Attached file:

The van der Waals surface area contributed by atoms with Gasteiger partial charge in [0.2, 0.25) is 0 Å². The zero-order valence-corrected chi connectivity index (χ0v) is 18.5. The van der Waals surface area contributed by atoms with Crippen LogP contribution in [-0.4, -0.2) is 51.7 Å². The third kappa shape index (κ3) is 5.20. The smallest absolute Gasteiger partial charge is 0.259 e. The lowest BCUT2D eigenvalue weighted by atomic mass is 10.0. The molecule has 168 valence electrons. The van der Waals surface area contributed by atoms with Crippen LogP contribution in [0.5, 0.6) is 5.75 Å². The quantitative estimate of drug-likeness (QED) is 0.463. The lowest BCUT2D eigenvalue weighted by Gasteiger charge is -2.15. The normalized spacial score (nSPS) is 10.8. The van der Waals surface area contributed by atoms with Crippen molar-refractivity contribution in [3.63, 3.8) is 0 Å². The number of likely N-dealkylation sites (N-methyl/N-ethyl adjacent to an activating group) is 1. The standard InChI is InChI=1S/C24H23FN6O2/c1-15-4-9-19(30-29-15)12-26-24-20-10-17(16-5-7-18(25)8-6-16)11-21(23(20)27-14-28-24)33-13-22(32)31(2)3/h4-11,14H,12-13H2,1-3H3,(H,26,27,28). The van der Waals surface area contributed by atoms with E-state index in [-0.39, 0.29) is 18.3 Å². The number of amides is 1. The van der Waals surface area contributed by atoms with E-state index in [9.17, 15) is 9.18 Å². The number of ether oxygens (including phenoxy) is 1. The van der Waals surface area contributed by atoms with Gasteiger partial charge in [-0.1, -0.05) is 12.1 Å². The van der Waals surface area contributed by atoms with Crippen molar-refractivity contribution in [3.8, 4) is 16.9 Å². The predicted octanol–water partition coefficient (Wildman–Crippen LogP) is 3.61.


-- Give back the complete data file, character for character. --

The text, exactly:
The van der Waals surface area contributed by atoms with Gasteiger partial charge in [0.2, 0.25) is 0 Å². The zero-order valence-corrected chi connectivity index (χ0v) is 18.5. The van der Waals surface area contributed by atoms with Crippen LogP contribution in [-0.4, -0.2) is 51.7 Å². The third kappa shape index (κ3) is 5.20. The smallest absolute Gasteiger partial charge is 0.259 e. The lowest BCUT2D eigenvalue weighted by atomic mass is 10.0. The molecule has 168 valence electrons. The van der Waals surface area contributed by atoms with Crippen LogP contribution in [0.5, 0.6) is 5.75 Å². The quantitative estimate of drug-likeness (QED) is 0.463. The lowest BCUT2D eigenvalue weighted by Gasteiger charge is -2.15. The normalized spacial score (nSPS) is 10.8. The van der Waals surface area contributed by atoms with Crippen molar-refractivity contribution in [3.63, 3.8) is 0 Å². The number of likely N-dealkylation sites (N-methyl/N-ethyl adjacent to an activating group) is 1. The standard InChI is InChI=1S/C24H23FN6O2/c1-15-4-9-19(30-29-15)12-26-24-20-10-17(16-5-7-18(25)8-6-16)11-21(23(20)27-14-28-24)33-13-22(32)31(2)3/h4-11,14H,12-13H2,1-3H3,(H,26,27,28). The van der Waals surface area contributed by atoms with E-state index in [-0.39, 0.29) is 18.3 Å². The number of amides is 1. The van der Waals surface area contributed by atoms with E-state index in [9.17, 15) is 9.18 Å². The number of ether oxygens (including phenoxy) is 1. The van der Waals surface area contributed by atoms with Gasteiger partial charge in [-0.1, -0.05) is 12.1 Å². The van der Waals surface area contributed by atoms with Crippen molar-refractivity contribution in [3.8, 4) is 16.9 Å². The predicted octanol–water partition coefficient (Wildman–Crippen LogP) is 3.61.